SA case study reveals that traditional paper magazines are beating their internet counterparts hands down
By Mlenga Jere and Susan Davis
Publishers are up in arms, print journalists are panicking and at least once every few months, one reads of another magazine shutting down because it just isn’t bringing in enough profits. The global recession, combined with a spike in online media consumption, has been blamed for the apparently terminal condition of magazines. And in a last desperate scramble to survive, many printed publications are opting for internet-only subscriptions or offering exclusive content via social networking sites.
But can print magazines be written off that easily? John Marr wrote in his 1999 article “Zines are Dead” that “The quirky spirit of zines hasn’t died. It’s just migrated to the web. If I were starting out today, no way would I mess with hard copy – I’d go straight to the net. It’s cheaper, easier, and faster…everyone knows this.” But, 13 years down the line, it seems Marr spoke too soon – and other scholars are also warning that print media won’t go down without a fight.
Lisa McLean writes in the Guardian, for instance, that print media have been warned of their impending doom more times than they can count, from the turn of the 20th century – which brought the first motion pictures – to the advent of radio and network television and, most recently, the internet. And yet they survive.
In fact, new research from the UCT Graduate School of Business which looked at consumption patterns in South Africa has revealed that, if anything, it seems more likely that online magazines are under threat. Despite the rapid growth of web consumers in South Africa (and the number is set to double within five years), even the most popular print magazines are battling to attract readers to their online counterparts. One of the most popular women’s magazines – Cosmopolitan – attracts 6 000 website visitors per month, but sales of printed copies are almost double that (bearing in mind that circulation figures are typically much higher than sales figures). So, in a nutshell, the real challenge facing South African magazines has not been migrating to the web in time, but rather getting consumers to migrate alongside.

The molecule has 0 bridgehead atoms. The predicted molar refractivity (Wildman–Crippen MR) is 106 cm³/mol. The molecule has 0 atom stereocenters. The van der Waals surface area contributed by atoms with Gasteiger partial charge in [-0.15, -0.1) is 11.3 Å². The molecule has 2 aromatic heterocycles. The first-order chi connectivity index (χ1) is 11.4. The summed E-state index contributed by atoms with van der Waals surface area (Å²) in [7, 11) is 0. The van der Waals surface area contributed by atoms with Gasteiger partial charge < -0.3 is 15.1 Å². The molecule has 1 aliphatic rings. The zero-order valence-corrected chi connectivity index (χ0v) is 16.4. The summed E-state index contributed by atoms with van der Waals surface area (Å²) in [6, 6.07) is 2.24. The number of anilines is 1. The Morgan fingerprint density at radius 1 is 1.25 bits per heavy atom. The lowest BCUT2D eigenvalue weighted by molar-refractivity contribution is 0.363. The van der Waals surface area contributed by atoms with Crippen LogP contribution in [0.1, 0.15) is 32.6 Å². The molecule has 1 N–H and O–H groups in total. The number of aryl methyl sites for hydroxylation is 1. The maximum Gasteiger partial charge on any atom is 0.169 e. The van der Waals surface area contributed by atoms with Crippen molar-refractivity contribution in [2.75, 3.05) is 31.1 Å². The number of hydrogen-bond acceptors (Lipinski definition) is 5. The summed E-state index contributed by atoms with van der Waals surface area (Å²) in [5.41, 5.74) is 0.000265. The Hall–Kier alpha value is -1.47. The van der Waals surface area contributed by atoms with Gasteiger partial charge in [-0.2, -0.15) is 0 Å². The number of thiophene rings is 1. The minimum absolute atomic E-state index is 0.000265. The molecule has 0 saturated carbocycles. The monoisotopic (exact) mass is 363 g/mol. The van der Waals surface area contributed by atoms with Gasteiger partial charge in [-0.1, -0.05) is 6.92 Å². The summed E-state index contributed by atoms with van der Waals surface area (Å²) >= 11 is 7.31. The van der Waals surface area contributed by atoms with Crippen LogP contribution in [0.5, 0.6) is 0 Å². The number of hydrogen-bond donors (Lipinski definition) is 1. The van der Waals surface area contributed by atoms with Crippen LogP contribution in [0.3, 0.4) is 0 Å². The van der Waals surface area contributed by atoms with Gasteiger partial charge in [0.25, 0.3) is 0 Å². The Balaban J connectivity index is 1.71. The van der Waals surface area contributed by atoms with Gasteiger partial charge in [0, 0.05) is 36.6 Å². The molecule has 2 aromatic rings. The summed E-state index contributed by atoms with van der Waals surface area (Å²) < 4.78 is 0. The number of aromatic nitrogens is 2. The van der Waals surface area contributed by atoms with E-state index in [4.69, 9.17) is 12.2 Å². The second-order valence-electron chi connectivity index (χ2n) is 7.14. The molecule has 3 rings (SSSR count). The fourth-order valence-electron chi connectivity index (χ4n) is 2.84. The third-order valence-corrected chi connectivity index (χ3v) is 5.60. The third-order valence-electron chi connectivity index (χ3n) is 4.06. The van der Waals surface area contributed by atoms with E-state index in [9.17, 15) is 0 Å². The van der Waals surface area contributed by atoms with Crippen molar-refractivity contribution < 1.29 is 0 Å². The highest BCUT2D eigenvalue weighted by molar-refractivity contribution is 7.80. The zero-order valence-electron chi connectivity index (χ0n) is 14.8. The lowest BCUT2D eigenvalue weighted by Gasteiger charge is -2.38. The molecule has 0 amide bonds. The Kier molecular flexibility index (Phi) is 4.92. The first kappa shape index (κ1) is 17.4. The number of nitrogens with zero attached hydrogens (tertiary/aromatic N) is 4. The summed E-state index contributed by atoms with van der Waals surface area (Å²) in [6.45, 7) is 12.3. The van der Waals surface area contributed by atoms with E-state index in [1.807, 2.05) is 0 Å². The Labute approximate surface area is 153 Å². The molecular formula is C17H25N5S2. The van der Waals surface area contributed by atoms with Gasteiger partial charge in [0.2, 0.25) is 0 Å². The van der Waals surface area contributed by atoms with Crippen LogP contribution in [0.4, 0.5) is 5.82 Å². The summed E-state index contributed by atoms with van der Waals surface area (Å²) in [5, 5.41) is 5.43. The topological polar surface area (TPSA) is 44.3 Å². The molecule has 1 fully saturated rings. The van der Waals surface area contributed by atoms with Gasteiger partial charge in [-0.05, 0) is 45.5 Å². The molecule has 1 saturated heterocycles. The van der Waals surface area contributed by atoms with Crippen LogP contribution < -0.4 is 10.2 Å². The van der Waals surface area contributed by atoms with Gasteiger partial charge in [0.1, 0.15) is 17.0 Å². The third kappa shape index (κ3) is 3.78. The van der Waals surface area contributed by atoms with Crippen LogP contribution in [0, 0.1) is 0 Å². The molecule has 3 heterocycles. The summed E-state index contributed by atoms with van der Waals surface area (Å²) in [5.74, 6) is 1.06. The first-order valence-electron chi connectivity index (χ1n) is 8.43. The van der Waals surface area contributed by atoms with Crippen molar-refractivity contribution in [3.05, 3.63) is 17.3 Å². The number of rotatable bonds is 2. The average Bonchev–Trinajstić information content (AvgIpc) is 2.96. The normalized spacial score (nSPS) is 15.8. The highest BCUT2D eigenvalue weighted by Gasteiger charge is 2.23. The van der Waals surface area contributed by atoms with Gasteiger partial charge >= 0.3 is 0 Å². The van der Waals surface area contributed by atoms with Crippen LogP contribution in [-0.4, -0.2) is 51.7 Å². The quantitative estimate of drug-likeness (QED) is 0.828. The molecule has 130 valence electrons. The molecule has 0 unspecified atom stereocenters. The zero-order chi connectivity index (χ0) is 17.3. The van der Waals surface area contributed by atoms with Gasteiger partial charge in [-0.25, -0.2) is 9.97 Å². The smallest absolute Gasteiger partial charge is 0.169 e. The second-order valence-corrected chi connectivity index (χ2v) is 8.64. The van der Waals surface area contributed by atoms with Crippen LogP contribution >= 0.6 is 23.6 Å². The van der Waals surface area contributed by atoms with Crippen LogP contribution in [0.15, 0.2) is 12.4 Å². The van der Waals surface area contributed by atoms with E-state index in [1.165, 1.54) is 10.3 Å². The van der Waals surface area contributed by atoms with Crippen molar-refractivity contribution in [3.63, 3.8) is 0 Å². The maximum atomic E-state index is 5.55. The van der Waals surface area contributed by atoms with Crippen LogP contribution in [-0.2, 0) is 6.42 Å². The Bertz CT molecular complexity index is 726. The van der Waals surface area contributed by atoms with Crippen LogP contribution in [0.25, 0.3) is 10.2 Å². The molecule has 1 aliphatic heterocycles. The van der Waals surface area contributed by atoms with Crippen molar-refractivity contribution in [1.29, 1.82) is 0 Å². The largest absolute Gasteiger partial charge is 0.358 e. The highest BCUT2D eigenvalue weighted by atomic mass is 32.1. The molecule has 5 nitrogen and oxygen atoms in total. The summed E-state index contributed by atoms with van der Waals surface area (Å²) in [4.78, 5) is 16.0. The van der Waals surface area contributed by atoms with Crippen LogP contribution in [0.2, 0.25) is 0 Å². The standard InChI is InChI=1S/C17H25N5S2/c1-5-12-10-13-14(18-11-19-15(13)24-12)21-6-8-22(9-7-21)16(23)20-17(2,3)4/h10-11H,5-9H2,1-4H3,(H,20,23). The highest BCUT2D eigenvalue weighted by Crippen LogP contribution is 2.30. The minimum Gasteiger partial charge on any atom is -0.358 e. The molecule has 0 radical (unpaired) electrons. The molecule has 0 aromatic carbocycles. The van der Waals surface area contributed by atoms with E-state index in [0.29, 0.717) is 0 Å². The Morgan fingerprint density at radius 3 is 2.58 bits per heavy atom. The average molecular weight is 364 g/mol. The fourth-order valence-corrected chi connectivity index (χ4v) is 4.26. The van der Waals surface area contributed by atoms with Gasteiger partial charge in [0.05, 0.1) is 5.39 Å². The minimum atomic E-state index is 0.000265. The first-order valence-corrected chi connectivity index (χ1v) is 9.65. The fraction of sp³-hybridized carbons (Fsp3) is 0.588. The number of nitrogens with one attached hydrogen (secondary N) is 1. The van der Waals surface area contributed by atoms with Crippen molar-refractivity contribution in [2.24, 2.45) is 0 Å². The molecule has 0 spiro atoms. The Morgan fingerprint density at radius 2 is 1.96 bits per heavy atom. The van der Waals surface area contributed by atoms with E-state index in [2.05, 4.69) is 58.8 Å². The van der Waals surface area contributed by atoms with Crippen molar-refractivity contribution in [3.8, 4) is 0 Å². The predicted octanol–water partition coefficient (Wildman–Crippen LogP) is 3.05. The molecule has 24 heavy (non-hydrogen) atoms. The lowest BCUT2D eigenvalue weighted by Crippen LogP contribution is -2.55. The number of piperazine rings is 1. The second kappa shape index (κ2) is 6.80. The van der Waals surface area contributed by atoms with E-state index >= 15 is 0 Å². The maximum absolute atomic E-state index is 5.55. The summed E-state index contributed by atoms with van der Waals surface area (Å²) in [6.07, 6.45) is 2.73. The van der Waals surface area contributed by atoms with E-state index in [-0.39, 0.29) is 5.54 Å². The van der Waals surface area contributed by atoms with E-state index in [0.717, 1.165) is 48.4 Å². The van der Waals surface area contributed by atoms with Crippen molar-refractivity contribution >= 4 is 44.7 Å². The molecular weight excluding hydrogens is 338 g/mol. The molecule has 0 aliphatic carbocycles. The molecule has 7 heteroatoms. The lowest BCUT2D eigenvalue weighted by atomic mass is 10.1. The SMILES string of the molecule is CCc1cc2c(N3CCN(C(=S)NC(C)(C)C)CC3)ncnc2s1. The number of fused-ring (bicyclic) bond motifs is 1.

The logical question, then, is what print magazines are offering their readers that websites do not. But this also has to be weighed against what is most important to readers. Undoubtedly the web does have some advantages in terms of cost, the freshness of news, etc. But if this is not what readers care about most in a magazine, then it does not add up to a competitive advantage – so it’s essential to understand the readers’ motivations and what they are looking for.
Traditionally, print magazines have followed a reasonably simple formula for making a profit: using journalistic content to segment and target consumers and, in turn, attracting advertising revenue. And it has worked for almost a century. Unfortunately for local magazines, however, South Africa doesn’t have a culture of loyal magazine subscription, and most sales can be put down to “impulse buys” at the till – which means magazines cannot rely on regular sales, but must compete afresh for consumers’ attention with each new edition. Many magazines have responded to this potential pitfall by positioning their brands as a specific personality which readers will want to engage in many areas of their lives on a regular basis – a perceived friendship, if you will.
Relationships are not the be-all and end-all
But forming relationships with readers is not the be-all and end-all. A relationship will still be terminated summarily if the consumer’s needs are not being met, and for this reason, the abovementioned research relied mostly on the uses and gratifications theory. For the non-communication theorists out there, this is essentially the idea that audiences are not passive receivers of messages, but active participants who decide what to consume and absorb based on what they get out of it – which in turn is informed by their social and psychological makeup and, of course, their individual needs. Put simply, it’s about looking at the use they have for the media they consume, and the gratification they get out of it – or, more crudely, what’s in it for them.
The survey questions
From this starting point, the study set out to answer three questions, namely:
• What are the motives of South African women for using the internet?
• What are the motives of these same women for reading women’s magazines?